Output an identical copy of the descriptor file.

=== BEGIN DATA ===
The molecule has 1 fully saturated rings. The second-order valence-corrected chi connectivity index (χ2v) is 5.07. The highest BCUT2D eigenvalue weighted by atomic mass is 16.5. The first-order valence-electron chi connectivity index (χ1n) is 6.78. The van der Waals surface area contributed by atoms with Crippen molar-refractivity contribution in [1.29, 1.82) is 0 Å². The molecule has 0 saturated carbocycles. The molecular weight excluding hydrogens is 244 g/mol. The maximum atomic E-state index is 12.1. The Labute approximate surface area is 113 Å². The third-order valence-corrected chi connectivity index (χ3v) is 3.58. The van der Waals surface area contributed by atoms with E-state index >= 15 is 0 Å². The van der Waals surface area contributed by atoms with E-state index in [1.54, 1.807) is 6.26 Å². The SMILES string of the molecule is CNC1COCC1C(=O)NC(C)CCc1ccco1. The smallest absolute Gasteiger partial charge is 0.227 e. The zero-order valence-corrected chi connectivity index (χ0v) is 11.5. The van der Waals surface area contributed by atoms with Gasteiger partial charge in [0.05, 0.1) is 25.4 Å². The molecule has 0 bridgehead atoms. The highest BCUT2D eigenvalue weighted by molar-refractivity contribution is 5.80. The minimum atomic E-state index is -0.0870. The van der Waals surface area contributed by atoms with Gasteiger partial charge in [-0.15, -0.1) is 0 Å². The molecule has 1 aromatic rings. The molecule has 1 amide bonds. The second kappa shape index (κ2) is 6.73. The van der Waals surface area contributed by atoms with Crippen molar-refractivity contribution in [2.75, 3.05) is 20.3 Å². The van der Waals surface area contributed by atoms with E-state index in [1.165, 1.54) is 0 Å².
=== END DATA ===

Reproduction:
The molecule has 1 fully saturated rings. The second-order valence-corrected chi connectivity index (χ2v) is 5.07. The highest BCUT2D eigenvalue weighted by atomic mass is 16.5. The first-order valence-electron chi connectivity index (χ1n) is 6.78. The van der Waals surface area contributed by atoms with Crippen molar-refractivity contribution in [1.29, 1.82) is 0 Å². The molecule has 0 saturated carbocycles. The molecular weight excluding hydrogens is 244 g/mol. The maximum atomic E-state index is 12.1. The Labute approximate surface area is 113 Å². The third-order valence-corrected chi connectivity index (χ3v) is 3.58. The van der Waals surface area contributed by atoms with E-state index >= 15 is 0 Å². The van der Waals surface area contributed by atoms with E-state index in [1.54, 1.807) is 6.26 Å². The SMILES string of the molecule is CNC1COCC1C(=O)NC(C)CCc1ccco1. The smallest absolute Gasteiger partial charge is 0.227 e. The zero-order valence-corrected chi connectivity index (χ0v) is 11.5. The van der Waals surface area contributed by atoms with Gasteiger partial charge in [0.05, 0.1) is 25.4 Å². The molecule has 0 bridgehead atoms. The highest BCUT2D eigenvalue weighted by molar-refractivity contribution is 5.80. The minimum atomic E-state index is -0.0870. The van der Waals surface area contributed by atoms with Gasteiger partial charge in [-0.15, -0.1) is 0 Å². The molecule has 1 aromatic rings. The molecule has 1 amide bonds. The second kappa shape index (κ2) is 6.73. The van der Waals surface area contributed by atoms with Crippen molar-refractivity contribution in [2.75, 3.05) is 20.3 Å². The van der Waals surface area contributed by atoms with E-state index in [1.165, 1.54) is 0 Å².